Children’s early care and education (ECE) experiences have been found to explain developmental differences in school readiness between children in low- versus high-income households. However, the majority of this research has focused on preschool and center-based ECE. We have less knowledge about the specific characteristics of ECE across setting types prior to preschool that contribute to later income-based gaps in children’s cognitive skills. This study examined children’s ECE characteristics in formal and informal settings during toddlerhood (age 2) as mediators of the association between family income and children’s reading and math skills at preschool (age 4). Findings from a nationally representative sample of children who attended ECE at age 2 (N = 4,500) revealed that, among 8 characteristics of children’s ECE experiences at age 2, only one characteristic, caregivers’ report of daily reading, was a significant predictor of children’s later reading and math skills. (author abstract)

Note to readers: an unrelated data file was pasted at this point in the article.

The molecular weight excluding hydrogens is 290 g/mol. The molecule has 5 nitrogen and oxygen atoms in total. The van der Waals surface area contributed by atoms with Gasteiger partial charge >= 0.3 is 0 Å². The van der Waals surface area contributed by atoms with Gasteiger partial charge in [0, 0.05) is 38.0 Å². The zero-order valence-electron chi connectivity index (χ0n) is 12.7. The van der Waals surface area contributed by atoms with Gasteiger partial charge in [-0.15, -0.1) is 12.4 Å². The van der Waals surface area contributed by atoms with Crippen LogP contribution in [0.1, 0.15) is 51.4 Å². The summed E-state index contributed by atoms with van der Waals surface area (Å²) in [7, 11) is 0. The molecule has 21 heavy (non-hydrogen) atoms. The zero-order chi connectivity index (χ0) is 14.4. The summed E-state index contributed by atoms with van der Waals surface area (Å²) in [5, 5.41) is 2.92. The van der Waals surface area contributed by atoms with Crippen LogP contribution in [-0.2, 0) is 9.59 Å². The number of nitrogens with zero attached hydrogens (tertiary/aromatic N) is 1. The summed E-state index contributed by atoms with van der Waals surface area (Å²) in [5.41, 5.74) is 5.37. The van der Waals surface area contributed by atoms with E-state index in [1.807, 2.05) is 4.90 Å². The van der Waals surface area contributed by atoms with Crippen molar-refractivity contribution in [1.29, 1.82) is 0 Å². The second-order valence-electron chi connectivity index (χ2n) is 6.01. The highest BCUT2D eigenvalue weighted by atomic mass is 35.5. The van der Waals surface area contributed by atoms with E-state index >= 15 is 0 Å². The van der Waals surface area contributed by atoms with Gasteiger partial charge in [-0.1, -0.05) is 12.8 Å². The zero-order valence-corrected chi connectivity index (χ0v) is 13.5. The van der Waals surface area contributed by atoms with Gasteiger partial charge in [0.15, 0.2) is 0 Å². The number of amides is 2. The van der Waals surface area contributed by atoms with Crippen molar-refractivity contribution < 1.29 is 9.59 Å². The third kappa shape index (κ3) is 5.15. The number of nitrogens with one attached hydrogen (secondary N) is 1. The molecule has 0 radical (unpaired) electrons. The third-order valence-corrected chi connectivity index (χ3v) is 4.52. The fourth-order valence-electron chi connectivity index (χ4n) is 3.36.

Do child care characteristics during toddlerhood explain income-based gaps in reading and math skills at preschool?
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